There are balance transfer credit cards that can be attractive for Servicemembers, but to make sure that it’s a wise choice you have to look at several factors.
Balance Transfer Fees- For most credit card offers, the balance transfer fee tends to be about three percent of the amount that is transferred. If you transfer five thousand dollars, that would be about one hundred fifty dollars in fees. Look for companies or credit offers that limit this fee to no more than Seventy-five dollars. They are a little harder to find, but it is worth it to be selective. The balance transfer fee can be the single largest cost to compare when shopping for a new card.
Introductory Rates- The new introductory rate on a credit card application is one of the reasons people are tempted to transfer. They can last a year, six months, and in some cases the introductory rate is the permanent rate unless you miss a payment or otherwise go in arrears. If you can pay off the balance on the card when the rate is low, or if the rate is permanent, then it can be advantageous to transfer your balance. Remember that repeated credit balance transfers can damage your overall credit record; banks look closely at repeated balance transfers when they decide to grant loans or home refinancing.
New Purchase Interest Rate. Some people think that when they transfer their balance with a low or greatly reduced interest rate, that this rate is also good for new charges or purchases on the new account. While this is possible, it is fairly rare.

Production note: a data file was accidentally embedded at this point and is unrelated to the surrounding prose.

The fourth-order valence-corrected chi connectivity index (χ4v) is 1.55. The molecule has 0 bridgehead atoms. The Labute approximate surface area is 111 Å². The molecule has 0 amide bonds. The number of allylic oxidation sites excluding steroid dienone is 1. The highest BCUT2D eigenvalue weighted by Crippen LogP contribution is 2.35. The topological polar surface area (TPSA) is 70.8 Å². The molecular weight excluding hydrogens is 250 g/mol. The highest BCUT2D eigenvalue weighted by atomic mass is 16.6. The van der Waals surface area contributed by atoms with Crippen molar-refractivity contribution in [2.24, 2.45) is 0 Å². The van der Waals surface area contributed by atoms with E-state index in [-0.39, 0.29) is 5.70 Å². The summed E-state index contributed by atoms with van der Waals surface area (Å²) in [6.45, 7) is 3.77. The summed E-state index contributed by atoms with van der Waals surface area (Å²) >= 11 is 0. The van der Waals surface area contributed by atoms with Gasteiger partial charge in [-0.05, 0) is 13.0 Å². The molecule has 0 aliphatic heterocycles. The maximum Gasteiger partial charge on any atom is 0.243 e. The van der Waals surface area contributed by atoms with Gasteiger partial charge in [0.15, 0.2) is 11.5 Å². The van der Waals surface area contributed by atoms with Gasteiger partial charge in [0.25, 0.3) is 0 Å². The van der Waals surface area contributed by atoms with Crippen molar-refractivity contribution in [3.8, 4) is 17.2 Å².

Most cards that transfer balances charge a higher rate for new charges to the account. Be sure that you understand the rate structure and rules, there is often a trigger associated with low interest rates. For example, being late on a single monthly payment is often enough to trigger a huge monthly interest rate jump.
Getting the Best Rate. Getting an advantageous interest rate comes down to one determining factor: Your credit score. Your credit score is your own personal three-digit number; with a higher number meaning you are a better credit risk. The scale is from about 300 to 850, and a higher score means that banks and lenders believe you to be a better risk and more responsible.
Getting the best interest rate on a loan comes down to one important number: Your credit score.
One of the single biggest things you can do to keep and build your credit rating is to make timely payments. Pay your bills and debts on time. When you do this, your credit rating will improve, sometimes dramatically.